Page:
Children with PTSD

Healthcare professionals need to know the symptoms but might never know the cause

But in adolescence, Allen seemed to become two different kids. At times, Allen was “the curious, talented, happy son he’d been when he was younger,” Philo reported. “But at other times, he became a secretive, self-destructive teenager who sometimes just ‘ran away.'” Because Allen remained highly successful in school, teachers, counselors and therapists brushed aside the Philos’ concerns.

The pattern of running away continued until Allen was 26, and he asked his parents for help. Within a week of meeting with counselors and therapists at a cutting-edge outpatient clinic in Morgantown, WV, Allen was diagnosed with PTSD. Although he had not realized what was causing his self-destructive behavior, he told his mother, “For the first time in my life, I’m not looking over my shoulder, waiting for them to take me back to surgery.”

Philo went on to write a book on the subject, titled, “Does My Child Have PTSD? What to Do When Your Child Is Hurting from the Inside Out.” As her story illustrates, PTSD can very difficult to recognize and diagnose; in some cases, the source of the trauma may never be revealed.

Stress Is Normal; PTSD Is Not
“It’s important to note that intense stress as a biological response is normal,” said Sandra Pimentel, PhD, chief of child and adolescent psychology, associate director of psychology training and assistant professor of clinical psychology in the department of psychiatry and behavioral medicine at Montefiore Health System/Albert Einstein College of Medicine. “When a person feels threatened, they are going to have a very strong stress response.”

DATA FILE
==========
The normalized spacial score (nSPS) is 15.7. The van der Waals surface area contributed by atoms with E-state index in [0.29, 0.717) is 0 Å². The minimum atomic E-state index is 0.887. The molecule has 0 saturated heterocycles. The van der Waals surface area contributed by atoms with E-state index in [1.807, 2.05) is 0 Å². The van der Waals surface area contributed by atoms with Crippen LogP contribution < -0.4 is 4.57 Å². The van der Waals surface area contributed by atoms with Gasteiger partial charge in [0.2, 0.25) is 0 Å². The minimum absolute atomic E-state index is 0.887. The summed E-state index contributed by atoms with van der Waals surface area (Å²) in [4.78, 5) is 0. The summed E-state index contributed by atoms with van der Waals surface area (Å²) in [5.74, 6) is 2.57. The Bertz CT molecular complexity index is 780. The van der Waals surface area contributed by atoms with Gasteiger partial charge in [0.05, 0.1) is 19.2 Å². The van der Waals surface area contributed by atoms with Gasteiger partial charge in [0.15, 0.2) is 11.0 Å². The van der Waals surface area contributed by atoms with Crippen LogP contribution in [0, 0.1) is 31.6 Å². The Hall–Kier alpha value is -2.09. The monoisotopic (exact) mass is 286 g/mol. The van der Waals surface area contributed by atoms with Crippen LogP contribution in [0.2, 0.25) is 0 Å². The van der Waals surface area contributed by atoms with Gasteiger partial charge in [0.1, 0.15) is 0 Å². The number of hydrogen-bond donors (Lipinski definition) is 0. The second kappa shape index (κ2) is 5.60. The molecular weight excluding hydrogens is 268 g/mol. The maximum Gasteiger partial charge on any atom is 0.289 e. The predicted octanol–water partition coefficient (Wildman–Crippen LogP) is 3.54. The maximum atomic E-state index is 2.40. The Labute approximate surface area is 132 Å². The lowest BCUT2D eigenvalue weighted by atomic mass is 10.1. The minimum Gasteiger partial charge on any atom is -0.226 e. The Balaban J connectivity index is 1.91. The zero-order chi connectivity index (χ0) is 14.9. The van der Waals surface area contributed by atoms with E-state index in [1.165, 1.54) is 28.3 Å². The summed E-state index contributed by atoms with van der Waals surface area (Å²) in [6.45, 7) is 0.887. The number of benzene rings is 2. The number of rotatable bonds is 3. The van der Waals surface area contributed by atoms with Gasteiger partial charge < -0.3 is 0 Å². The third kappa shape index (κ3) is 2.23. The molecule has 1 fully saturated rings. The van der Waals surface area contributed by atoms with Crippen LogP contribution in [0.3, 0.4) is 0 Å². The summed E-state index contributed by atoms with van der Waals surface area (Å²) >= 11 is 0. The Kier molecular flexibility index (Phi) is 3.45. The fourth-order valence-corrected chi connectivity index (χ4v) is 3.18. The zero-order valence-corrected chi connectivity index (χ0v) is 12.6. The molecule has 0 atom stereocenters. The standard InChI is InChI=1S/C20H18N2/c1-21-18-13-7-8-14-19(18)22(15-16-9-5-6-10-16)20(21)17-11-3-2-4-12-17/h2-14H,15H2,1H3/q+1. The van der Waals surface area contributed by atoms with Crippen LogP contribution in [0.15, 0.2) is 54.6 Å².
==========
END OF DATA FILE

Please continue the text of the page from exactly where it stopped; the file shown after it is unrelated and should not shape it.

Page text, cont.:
Some people may develop acute stress disorder (ASD) in the days immediately following a traumatic event. “This is when a person still feels ‘in shock’ by what happened. They might feel dazed or ‘out-of-it;’ they might be hypervigilant, tense and ‘on the lookout’ for new dangers; they might actively avoid thinking or talking about what is bothering them; and they actively avoid reminders of the trauma,” Dr. Pimentel enumerated. “ASD is diagnosed when these behaviors occur anywhere from 2 days to 30 days after experiencing a trauma.”

According to the Diagnostic and Statistical Manual of Mental Disorders-5 (DSM-5), post-traumatic stress disorder (PTSD) can be diagnosed when the symptoms are still occurring more than 30 days after the event that caused them.  “The only distinction is the duration of symptoms,” stated Dorothy Jordan, DNP, APRN, PMHNP-BC, PMHCNS-BC, assistant clinical professor at Emory University’s Nell Hodgson Woodruff School of Nursing in Atlanta, GA.

Causes in Children
Any number of things could trigger PTSD in a child. There are the large-scale traumas that are easily recognizable, such as if a child has been in a car accident, a fire, an earthquake, was held up at gunpoint, or witnessed a shooting. In these types of situations, it’s relatively easy to link new, troubling behaviors in a child to the cause that started them, and set about treating them. But PTSD does not always stem from one big, obvious, easy-to-pinpoint event. Often, it isn’t clear what is causing symptoms.

“The cause does not have to stem from one event,” relayed Dr. Jordan. “PTSD could arise from a continuous trauma: a cycle of domestic violence within the home, the repeated, ongoing verbal or sexual abuse of a child by one parent, living in a bad neighborhood and dealing with gang members every day, or simply being neglected for years.”